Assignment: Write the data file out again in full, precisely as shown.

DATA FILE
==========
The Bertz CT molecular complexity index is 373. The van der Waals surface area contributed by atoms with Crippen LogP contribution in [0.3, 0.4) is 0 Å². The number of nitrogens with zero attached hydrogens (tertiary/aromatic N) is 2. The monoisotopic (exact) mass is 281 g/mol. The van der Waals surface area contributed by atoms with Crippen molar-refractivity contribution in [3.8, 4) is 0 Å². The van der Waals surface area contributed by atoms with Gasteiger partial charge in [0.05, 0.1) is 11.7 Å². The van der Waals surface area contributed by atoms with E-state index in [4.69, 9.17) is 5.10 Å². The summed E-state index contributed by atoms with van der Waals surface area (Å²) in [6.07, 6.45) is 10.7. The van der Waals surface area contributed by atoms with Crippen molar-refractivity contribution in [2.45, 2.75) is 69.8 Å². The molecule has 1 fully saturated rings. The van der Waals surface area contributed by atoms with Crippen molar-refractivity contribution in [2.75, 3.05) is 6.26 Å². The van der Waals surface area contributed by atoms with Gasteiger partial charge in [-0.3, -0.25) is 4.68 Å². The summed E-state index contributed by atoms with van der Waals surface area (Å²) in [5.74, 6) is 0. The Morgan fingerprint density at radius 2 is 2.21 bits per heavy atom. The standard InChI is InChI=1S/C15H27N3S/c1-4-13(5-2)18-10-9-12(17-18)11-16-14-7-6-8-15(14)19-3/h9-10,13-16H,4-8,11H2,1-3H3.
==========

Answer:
The Bertz CT molecular complexity index is 373. The van der Waals surface area contributed by atoms with Crippen LogP contribution in [0.3, 0.4) is 0 Å². The number of nitrogens with zero attached hydrogens (tertiary/aromatic N) is 2. The monoisotopic (exact) mass is 281 g/mol. The van der Waals surface area contributed by atoms with Crippen molar-refractivity contribution in [3.8, 4) is 0 Å². The van der Waals surface area contributed by atoms with Gasteiger partial charge in [0.05, 0.1) is 11.7 Å². The van der Waals surface area contributed by atoms with E-state index in [4.69, 9.17) is 5.10 Å². The summed E-state index contributed by atoms with van der Waals surface area (Å²) in [6.07, 6.45) is 10.7. The van der Waals surface area contributed by atoms with Crippen molar-refractivity contribution in [2.45, 2.75) is 69.8 Å². The molecule has 1 fully saturated rings. The van der Waals surface area contributed by atoms with Crippen molar-refractivity contribution in [2.75, 3.05) is 6.26 Å². The van der Waals surface area contributed by atoms with Gasteiger partial charge in [-0.3, -0.25) is 4.68 Å². The summed E-state index contributed by atoms with van der Waals surface area (Å²) in [5.74, 6) is 0. The Morgan fingerprint density at radius 2 is 2.21 bits per heavy atom. The standard InChI is InChI=1S/C15H27N3S/c1-4-13(5-2)18-10-9-12(17-18)11-16-14-7-6-8-15(14)19-3/h9-10,13-16H,4-8,11H2,1-3H3.